Matheos Viktor Messakh , The Jakarta Post , Jakarta | Thu, 04/16/2009 2:17 PM | Lifestyle
With more than 45 years of artistic endeavors under her belt, Romanian artist Elena Surdu Stanescu decides to play with universal symbols of love, affection and spirituality for her Jakarta exhibition.
The artist's works have been displayed in major galleries in Romania and abroad - from Asia to North America - but this is her first exhibition in Jakarta, and in Southeast Asia.
A series of torsos of man and woman in deep love and affection titled Couple, a series of torsos titled Beach and a series of graphics titled Birds, as well as bird sculptures, and windows with curtains are on display at the exhibition titled "Soul & Light", and have been brought all the way from Bucharest, Romania.
Like most of her works, the recurring motifs in Stanescu's pieces at the exhibition, held in cooperation between the Romanian Embassy and the French Cultural Centre, are human emotions.
"My works deal with life and love," she says, pointing to sculptures depicting couples in various moods.
Stanescu plays with universal symbols of love, affection and spirituality through the form and material of her works.
Her use of birds symbolizes the departure from the real world into a spiritual dimension; windows also symbolize communication or transcending to another dimension, while man and woman symbolize love.
"Nudity is a universal symbol of beauty; birds are general symbols of departure throughout the whole history of art. Birds are also symbols of silence and purity," Elena says, citing Pablo Picasso's Dove of Peace as an example.
"Woman and man are natural representations of love. It's easy to observe, which makes my art more accessible. Audiences will easily realize men and women mean love. Of course, there are other symbols of love but you can't make it any more obvious than men and women.
"If we symbolized love with man and man that would not necessarily be a symbol of love. It could be a symbol of sexual freedom, or of human rights, but it would not focus on love as a general symbol and as a normal way of perpetuating the species."
Stanescu's human figures never have complete bodies. The removal of some volume in sculpture is influenced by Greek sculptural elements.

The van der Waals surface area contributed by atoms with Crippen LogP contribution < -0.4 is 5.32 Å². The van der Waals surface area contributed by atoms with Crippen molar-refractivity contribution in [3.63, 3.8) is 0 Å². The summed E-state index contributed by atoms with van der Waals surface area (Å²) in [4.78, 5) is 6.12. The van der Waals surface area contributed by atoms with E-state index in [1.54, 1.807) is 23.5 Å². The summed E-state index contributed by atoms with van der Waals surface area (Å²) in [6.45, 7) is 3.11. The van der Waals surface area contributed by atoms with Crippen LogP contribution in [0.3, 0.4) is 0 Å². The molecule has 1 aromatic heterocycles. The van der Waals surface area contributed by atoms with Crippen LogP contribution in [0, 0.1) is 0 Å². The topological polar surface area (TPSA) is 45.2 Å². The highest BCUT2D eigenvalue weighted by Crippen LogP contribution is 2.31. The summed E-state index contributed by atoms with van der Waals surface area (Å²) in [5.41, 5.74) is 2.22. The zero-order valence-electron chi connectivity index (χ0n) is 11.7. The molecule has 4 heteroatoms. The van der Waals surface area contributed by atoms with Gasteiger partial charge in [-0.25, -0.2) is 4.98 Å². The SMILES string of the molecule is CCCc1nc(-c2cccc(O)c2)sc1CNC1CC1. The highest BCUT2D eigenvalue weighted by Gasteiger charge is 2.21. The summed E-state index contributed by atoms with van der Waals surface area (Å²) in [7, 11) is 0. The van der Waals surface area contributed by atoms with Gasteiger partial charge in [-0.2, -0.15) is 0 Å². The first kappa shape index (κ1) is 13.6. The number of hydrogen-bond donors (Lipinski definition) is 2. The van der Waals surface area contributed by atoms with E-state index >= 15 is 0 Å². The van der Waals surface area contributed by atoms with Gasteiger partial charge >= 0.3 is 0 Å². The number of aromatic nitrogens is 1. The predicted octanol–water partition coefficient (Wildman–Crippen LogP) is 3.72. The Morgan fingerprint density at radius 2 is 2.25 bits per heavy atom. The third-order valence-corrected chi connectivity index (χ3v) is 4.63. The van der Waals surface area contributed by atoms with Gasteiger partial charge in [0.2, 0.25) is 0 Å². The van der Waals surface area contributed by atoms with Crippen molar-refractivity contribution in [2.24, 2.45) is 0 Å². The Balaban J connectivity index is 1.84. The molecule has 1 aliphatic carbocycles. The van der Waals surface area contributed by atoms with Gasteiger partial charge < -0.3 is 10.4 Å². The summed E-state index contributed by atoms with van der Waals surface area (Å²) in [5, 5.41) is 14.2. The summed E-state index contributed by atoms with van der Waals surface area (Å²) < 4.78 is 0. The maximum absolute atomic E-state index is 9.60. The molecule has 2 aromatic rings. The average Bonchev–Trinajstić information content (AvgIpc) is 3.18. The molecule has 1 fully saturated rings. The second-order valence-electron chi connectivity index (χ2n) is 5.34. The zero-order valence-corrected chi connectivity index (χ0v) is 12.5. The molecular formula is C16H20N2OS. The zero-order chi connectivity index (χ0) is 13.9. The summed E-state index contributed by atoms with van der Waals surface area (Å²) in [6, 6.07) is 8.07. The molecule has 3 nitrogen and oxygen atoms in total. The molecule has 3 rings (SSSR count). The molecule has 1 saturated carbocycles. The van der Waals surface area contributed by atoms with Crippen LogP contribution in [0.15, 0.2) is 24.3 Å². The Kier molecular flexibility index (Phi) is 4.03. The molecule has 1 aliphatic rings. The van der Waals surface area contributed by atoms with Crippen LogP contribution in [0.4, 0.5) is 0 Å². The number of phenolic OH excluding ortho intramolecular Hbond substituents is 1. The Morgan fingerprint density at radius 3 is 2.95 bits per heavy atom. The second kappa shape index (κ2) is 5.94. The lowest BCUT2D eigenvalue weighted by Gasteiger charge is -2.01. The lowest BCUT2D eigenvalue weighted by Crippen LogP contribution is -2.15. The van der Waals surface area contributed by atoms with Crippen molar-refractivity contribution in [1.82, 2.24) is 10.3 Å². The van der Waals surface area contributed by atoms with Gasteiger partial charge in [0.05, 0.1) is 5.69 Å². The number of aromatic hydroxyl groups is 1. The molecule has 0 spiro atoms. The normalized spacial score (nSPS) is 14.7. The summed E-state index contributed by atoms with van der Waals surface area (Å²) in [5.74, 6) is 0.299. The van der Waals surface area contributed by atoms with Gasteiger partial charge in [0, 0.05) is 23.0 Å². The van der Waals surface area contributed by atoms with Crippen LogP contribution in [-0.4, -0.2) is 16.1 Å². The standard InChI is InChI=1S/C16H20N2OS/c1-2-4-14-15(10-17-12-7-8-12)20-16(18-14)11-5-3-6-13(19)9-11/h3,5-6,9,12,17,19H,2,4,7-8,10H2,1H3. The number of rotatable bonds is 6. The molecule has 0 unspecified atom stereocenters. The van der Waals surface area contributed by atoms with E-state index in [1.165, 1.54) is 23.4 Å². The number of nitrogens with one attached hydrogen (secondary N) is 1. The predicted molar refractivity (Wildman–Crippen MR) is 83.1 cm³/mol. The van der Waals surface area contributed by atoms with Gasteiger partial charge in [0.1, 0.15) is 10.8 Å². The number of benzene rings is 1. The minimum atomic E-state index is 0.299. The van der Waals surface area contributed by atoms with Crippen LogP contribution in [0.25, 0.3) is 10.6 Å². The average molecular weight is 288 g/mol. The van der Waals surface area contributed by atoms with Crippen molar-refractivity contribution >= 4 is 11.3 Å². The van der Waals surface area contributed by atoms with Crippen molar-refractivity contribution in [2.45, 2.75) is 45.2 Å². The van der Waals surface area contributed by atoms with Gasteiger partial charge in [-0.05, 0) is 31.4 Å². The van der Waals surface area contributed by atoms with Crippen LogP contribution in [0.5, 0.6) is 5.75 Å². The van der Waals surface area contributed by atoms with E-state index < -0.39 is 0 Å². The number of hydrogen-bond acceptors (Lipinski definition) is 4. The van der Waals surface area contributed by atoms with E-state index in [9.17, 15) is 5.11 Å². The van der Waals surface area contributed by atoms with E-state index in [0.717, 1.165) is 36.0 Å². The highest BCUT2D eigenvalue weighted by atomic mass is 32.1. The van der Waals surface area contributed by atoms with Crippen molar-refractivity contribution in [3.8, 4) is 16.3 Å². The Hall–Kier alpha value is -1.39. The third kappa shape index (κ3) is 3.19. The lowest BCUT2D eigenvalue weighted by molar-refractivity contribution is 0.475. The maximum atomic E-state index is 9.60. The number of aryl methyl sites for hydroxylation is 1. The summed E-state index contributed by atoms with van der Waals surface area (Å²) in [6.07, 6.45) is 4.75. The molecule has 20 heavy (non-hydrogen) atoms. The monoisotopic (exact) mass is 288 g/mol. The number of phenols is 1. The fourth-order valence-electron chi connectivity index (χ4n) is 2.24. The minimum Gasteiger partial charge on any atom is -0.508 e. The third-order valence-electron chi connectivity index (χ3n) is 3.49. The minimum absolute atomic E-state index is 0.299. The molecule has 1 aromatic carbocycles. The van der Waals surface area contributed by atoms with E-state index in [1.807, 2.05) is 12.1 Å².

"In sculpture, you talk of volume. The cutting off of some volume also represents a detachment from the real world. The idea is that the body is not eternal but the emotions are eternal. That's why you can easily cut some part of it. It doesn't matter, it will disappear anyway, but the sentiment will always be there. It sends the message that they don't have to look at the body to understand the soul, to understand what is behind it."
Stanescu emphasized that dimension of spirituality has been missing from the cheap, commercial presentation of art.
"Apparently some works of our contemporary artists tend to circle the same idea of sex. While they present embraces, the author endows it with an interpretation that does not deny sensuality but orientates toward tenderness, and to spiritual living," she says, quoting a well known Romanian artist and art critic, Adina Nano.
In some of her Couple torsos, Stanescu used silver as the material for man, symbolizing moonlight and creation, while using bronze as the material for woman, symbolizing warmth and life.
While mixed materials have their own meaning for the sculptures, Stanescu has always included what she refers to as "graphics" in her exhibition. Stanescu feels sculptures and graphics perfectly complement each other. She says graphics should be included because they are part of the process.
"It is the beginning of an idea. It's very difficult for me to separate them as art works. I always make a sculpture by referring to a graphic," she explains.
Like in many of her works, Stanescu's collection of the Couple torsos has a strong connection to her personal life. Since her husband died of illness at the age of 75, four years ago, she mostly creates human figures in couples.
"He was the love of my life and our 54 years of marriage were the best years of my life," Stanescu recalls.
Stanescu's artworks are not only a self-expression but also have taught her about life. Art has become a spiritual process for her, as deep as the commitment she brings to it. All her experiences feed her art.
"Soul and Light"
By Romanian Artist Elena Surdu Stanescu
April 7 to 20, 2009
French Cultural Center
Jl. Salemba Raya 25 Central Jakarta.